Skill base. Whether a person is committing to learn a language, or a company is committing to producing a product with a potentially substantial code base, it can be reassuring to know that there are many other developers with the same skills, so that as a person one can find work and as a company one can hire future developers without issue.
Public image. It is not only important what an individual or particular company can see in a language, but the way it is perceived by others can readily drive people toward or away from it, potentially without full regard to the foundations for these perceptions.
Syntax. The style and formatting of the language, how verbose it is, and how familiar or esoteric it is compared to other familiar or comparable languages are all factors, especially to individual programmers. Many languages are general purpose, but some will be better at expressing certain concepts or solutions than others. Coders naturally want the minimum impedence between a thought and its expression. Sometimes this goes too far. Companies usually have style guides or house rules to ensure everyone can easily read everyone else's code, and to avoid the "holy wars" that have arisen over where the curly braces should go or indeed whether they should be there at all.
Paradigm. Some languages are so different that they require an entirely different way of thinking about a problem: compare an imperative language (like Python, C, C# or Java) with a functional language (like Haskell, F# or Ocaml) with a logical language (like Prolog) or a Lisp (like Scheme or Clojure). Some of these approaches are better suited to some kinds of problems than others, and many coders find it easier to "think" in certain languages (and from a company's point of view, this affects hiring).
Refactorability. Some languages' code may be quick to write but is hard to rewrite, and on large projects this can become significant, especially commercially.
Culture, fashion and trends. The software industry may or may not see itself as above the sort of thing, but it can be a much stronger indicator than is often credited. Some very viable languages have just gone out of style.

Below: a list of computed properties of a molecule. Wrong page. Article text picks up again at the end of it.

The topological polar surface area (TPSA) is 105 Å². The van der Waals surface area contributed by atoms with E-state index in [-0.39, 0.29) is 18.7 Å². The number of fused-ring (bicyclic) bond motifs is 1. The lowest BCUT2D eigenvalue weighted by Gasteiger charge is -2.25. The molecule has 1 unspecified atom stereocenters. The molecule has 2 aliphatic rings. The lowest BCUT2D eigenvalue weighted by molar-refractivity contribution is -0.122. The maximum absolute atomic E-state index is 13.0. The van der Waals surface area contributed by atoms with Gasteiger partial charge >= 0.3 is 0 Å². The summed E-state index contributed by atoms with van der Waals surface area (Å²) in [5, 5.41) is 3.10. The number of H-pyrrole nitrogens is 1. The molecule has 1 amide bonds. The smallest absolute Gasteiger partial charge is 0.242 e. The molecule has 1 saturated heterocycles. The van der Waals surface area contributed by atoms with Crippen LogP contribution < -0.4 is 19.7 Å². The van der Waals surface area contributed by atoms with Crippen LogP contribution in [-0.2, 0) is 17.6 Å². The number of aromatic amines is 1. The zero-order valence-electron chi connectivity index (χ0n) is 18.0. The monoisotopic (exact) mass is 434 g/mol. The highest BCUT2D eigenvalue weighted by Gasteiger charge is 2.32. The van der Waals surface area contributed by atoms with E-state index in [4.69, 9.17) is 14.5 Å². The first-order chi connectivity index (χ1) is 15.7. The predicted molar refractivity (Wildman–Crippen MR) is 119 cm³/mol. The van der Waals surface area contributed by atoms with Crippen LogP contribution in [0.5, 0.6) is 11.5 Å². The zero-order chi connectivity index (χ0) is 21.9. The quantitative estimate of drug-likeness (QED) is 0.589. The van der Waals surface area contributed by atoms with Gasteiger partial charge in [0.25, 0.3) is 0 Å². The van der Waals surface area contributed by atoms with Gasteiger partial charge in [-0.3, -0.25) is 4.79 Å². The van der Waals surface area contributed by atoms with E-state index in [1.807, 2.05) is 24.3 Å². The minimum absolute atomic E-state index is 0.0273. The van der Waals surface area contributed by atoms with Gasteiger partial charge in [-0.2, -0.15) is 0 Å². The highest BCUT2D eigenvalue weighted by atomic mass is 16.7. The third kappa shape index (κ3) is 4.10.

Technological shifts. Hardware architectures and instruction sets used to be very diverse; now 32 and 64 bit x86 and ARM chipsets dominate. It goes without saying that the kinds of software being built and used have changed dramatically in recent decades. However, this is perhaps given more credence than is necessarily deserved – a nuclear rewrite is still rarely necessary – you can still run COBOL (even on AWS) and 1972 C code can still compile on pretty much anything (albeit with switches and warnings, and potentially a few tweaks, and you might spend a while hunting for the right compiler). On the other hand, just because you can do something…
Creator’s profile and involvement. People may take language much more seriously if its creators are high-profile (perhaps even having created other works of note) and are still actively involved.
Personal identity. People and companies have been known to at least in part select a language based on the statement that choice makes in and of itself, and of the culture with which one is identifying in so doing.
Inertia. It is no small commitment to become an expert in a new language, its libraries and ecosystem; it is an even bigger commitment for a company to base its products, and potentially its future, around a language. If a commitment has been already made it one direction, it can be considered a “courageous” move to deviate from this course.
Accessibility. Not all languages are as accessible to programmers new to language or to people new to programming, and this is sometimes a key consideration.
Do you have a different view? Whether you’re looking to hire, or looking for your next job, you’re welcome to contact ECM to discuss your perspective.